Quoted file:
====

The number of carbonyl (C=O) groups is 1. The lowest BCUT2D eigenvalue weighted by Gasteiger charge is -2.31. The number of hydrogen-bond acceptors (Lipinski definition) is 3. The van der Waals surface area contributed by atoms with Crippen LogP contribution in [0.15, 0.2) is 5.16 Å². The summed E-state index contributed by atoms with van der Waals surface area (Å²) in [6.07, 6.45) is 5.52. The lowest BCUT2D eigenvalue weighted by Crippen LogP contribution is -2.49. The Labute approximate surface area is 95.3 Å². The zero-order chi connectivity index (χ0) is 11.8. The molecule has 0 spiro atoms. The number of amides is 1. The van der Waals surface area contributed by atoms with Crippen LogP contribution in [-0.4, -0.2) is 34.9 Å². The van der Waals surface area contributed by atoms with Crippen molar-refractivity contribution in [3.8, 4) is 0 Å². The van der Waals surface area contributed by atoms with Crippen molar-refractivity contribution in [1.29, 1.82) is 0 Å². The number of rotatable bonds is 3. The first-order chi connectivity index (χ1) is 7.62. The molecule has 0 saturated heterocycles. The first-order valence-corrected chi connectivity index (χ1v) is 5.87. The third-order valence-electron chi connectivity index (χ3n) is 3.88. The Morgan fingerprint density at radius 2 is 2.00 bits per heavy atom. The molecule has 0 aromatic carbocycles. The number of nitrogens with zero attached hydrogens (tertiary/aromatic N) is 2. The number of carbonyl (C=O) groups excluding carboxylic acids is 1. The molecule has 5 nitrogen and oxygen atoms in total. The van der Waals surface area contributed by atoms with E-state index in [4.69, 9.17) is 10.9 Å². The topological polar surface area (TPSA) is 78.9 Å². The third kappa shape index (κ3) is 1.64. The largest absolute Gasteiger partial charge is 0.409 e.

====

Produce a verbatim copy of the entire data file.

The number of carbonyl (C=O) groups is 1. The lowest BCUT2D eigenvalue weighted by Gasteiger charge is -2.31. The number of hydrogen-bond acceptors (Lipinski definition) is 3. The van der Waals surface area contributed by atoms with Crippen LogP contribution in [0.15, 0.2) is 5.16 Å². The summed E-state index contributed by atoms with van der Waals surface area (Å²) in [6.07, 6.45) is 5.52. The lowest BCUT2D eigenvalue weighted by Crippen LogP contribution is -2.49. The Labute approximate surface area is 95.3 Å². The zero-order chi connectivity index (χ0) is 11.8. The molecule has 0 spiro atoms. The number of amides is 1. The van der Waals surface area contributed by atoms with Crippen LogP contribution in [-0.4, -0.2) is 34.9 Å². The van der Waals surface area contributed by atoms with Crippen molar-refractivity contribution in [3.8, 4) is 0 Å². The van der Waals surface area contributed by atoms with Crippen molar-refractivity contribution in [1.29, 1.82) is 0 Å². The number of rotatable bonds is 3. The first-order chi connectivity index (χ1) is 7.62. The molecule has 0 saturated heterocycles. The first-order valence-corrected chi connectivity index (χ1v) is 5.87. The third-order valence-electron chi connectivity index (χ3n) is 3.88. The Morgan fingerprint density at radius 2 is 2.00 bits per heavy atom. The molecule has 0 aromatic carbocycles. The number of nitrogens with zero attached hydrogens (tertiary/aromatic N) is 2. The number of carbonyl (C=O) groups excluding carboxylic acids is 1. The molecule has 5 nitrogen and oxygen atoms in total. The van der Waals surface area contributed by atoms with E-state index in [4.69, 9.17) is 10.9 Å². The topological polar surface area (TPSA) is 78.9 Å². The third kappa shape index (κ3) is 1.64. The largest absolute Gasteiger partial charge is 0.409 e.